As Harlem Poverty Rises, Harlem Youth Gangs Rise

3885773_GNew York City Police are increasingly turning to Facebook in the battle against gang violence.

Police say 320 youth gangs are operating citywide and are to blame for 40-percent of the city’s shootings.

Some gangs have members as young as six-years-old.

500 officers recently swarmed two Harlem housing projects, arresting dozens of young men allegedly involved in shooting, stabbings, robberies, and more.

“No one in this city should hear gunshots or be afraid to have their child go to school or have their parents go to the grocery store,” says Manhattan District Attorney Cy Vance Jr.

40% of the shootings in America’s biggest city are blamed on gangs or “youth crews” with members as young as 14, often battling over turf. The crews are street smart, but cops say dumb enough to post threats and boast of shooting on Facebook and other social media.

NYPD Commissioner William Bratton says, “Make no mistake about it, the motivation here oftentimes is not about drugs. It’s just violence for violence’s sake.”

Community activists say poverty is to blame.

When people have less, they try to make the best with the less that that have sometimes the less is their block … If I have nothing else, I got the love for my block and I want to look good and I want to be safe and I want to eat. And sometimes that translates into violence.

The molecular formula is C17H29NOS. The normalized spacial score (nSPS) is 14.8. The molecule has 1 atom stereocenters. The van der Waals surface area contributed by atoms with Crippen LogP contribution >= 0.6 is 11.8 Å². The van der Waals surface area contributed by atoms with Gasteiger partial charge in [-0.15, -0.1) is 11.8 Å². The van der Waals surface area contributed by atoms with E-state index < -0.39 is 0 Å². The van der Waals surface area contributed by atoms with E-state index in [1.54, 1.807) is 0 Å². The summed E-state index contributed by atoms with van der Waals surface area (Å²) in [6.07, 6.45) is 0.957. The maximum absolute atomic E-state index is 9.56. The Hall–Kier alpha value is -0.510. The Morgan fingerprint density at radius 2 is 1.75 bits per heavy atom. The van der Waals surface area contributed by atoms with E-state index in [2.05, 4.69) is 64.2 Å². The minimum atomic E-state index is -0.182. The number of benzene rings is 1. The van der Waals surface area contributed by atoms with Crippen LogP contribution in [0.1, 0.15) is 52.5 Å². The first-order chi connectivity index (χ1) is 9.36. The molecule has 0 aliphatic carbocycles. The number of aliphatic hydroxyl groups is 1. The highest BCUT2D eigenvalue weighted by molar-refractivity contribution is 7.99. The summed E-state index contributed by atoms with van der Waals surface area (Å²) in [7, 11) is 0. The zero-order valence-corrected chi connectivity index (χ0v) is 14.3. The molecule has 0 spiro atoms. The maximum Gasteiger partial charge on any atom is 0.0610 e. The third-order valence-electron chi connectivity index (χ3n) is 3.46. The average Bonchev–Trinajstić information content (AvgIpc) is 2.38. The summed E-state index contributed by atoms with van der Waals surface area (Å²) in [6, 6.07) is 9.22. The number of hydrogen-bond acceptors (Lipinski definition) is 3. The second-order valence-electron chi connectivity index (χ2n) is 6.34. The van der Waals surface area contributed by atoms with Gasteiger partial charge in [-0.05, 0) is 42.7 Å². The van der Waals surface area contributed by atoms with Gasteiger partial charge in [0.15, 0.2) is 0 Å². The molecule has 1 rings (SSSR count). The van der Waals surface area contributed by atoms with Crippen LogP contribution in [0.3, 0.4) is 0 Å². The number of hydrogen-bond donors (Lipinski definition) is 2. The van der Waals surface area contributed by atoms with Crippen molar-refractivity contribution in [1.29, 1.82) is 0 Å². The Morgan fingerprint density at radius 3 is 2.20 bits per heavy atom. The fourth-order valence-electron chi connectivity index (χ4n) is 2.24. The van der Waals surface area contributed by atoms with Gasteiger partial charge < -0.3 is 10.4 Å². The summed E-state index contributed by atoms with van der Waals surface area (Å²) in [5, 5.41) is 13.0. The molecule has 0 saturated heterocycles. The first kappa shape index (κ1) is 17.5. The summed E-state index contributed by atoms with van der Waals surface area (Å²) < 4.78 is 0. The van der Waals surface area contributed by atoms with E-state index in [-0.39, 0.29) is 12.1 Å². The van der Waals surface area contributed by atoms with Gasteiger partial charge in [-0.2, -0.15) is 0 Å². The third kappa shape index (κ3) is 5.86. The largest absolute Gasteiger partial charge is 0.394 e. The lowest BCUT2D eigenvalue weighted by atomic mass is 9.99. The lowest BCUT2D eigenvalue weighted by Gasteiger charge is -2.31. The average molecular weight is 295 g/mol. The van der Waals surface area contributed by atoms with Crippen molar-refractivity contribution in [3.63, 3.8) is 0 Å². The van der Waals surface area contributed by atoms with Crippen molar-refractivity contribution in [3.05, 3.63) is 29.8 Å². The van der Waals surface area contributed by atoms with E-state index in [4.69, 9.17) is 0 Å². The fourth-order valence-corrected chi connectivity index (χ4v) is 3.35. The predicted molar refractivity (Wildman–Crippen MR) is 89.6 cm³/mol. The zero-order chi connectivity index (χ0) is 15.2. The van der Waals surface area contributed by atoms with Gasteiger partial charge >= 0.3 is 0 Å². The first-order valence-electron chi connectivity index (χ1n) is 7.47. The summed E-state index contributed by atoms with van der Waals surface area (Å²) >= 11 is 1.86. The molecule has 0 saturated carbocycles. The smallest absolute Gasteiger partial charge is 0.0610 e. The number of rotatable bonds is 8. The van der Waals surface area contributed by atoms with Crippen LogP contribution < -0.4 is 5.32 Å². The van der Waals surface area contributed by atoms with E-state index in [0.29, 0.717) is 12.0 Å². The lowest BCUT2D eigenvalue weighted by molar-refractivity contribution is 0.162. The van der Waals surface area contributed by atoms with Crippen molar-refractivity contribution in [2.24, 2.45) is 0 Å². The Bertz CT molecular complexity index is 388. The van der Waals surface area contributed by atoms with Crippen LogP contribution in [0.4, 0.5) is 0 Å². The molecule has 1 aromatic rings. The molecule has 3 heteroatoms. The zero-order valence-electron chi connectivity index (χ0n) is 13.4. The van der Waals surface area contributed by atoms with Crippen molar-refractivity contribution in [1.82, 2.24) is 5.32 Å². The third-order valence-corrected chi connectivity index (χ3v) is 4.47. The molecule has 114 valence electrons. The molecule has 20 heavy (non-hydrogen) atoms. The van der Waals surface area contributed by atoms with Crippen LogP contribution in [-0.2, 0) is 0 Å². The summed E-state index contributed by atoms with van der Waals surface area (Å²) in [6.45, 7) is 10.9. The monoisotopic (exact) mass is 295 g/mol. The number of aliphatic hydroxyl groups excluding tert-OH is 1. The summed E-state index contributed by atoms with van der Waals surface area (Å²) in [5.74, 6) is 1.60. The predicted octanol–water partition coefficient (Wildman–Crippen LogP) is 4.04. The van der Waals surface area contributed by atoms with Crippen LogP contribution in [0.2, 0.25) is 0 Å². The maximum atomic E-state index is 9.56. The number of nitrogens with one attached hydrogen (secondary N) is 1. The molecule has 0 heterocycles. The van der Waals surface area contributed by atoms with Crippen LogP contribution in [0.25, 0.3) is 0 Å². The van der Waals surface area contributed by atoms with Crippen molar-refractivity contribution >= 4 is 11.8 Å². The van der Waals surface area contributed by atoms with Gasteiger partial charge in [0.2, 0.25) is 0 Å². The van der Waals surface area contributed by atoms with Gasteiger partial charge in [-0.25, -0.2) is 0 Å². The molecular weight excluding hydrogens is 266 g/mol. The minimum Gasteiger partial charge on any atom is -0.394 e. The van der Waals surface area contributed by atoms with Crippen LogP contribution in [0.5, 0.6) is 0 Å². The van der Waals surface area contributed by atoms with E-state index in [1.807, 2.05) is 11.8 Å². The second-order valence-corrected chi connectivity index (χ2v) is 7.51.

“When people have less, they try to make the best with the less that that have sometimes the less is their block,” said Vernon Williams, a former gang member and ex-con. “ If I have nothing else, I got the love for my block and I want to look good and I want to be safe and I want to eat. And sometimes that translates into violence.”

Rev. Vernon Williams is working to convince teens to find a better path and says crews are now actively recruiting little kids to join the ranks.

“I have known them to be as young as six,” said Williams. “No brag. Just fact. I have known them to be as young as six.”

Activist Lesha Sekou is working with at-risk teens in some of the city’s roughest neighborhoods.

“We have to be careful and not criminalize our young people and not criminalize their parents and look towards changing language, helping to change some of the behavior and the things they see,” says Sekou. “If this is what they’re surrounded with, this is what they will become.”

And there are fears that violence could escalate in the summer months (source).

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